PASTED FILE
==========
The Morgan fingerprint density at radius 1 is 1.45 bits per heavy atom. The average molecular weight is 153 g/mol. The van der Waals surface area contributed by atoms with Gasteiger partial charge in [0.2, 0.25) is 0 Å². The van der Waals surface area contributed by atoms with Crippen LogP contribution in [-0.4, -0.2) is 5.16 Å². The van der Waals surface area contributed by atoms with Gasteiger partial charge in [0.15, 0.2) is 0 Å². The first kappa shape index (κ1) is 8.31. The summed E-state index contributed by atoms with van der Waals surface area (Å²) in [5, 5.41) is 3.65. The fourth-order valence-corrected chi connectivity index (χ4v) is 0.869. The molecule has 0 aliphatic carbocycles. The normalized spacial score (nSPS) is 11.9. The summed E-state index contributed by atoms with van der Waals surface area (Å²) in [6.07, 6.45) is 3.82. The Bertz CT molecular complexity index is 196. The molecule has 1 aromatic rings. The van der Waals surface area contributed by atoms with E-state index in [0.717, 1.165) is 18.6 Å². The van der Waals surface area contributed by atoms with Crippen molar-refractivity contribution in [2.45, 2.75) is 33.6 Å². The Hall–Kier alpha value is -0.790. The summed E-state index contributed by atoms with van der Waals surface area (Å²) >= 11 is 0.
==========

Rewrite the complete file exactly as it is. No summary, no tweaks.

The Morgan fingerprint density at radius 1 is 1.45 bits per heavy atom. The average molecular weight is 153 g/mol. The van der Waals surface area contributed by atoms with Gasteiger partial charge in [0.2, 0.25) is 0 Å². The van der Waals surface area contributed by atoms with Crippen LogP contribution in [-0.4, -0.2) is 5.16 Å². The van der Waals surface area contributed by atoms with Gasteiger partial charge in [0.15, 0.2) is 0 Å². The first kappa shape index (κ1) is 8.31. The summed E-state index contributed by atoms with van der Waals surface area (Å²) in [5, 5.41) is 3.65. The fourth-order valence-corrected chi connectivity index (χ4v) is 0.869. The molecule has 0 aliphatic carbocycles. The normalized spacial score (nSPS) is 11.9. The summed E-state index contributed by atoms with van der Waals surface area (Å²) in [6.07, 6.45) is 3.82. The Bertz CT molecular complexity index is 196. The molecule has 1 aromatic rings. The van der Waals surface area contributed by atoms with E-state index in [0.717, 1.165) is 18.6 Å². The van der Waals surface area contributed by atoms with Crippen molar-refractivity contribution in [2.45, 2.75) is 33.6 Å². The Hall–Kier alpha value is -0.790. The summed E-state index contributed by atoms with van der Waals surface area (Å²) >= 11 is 0.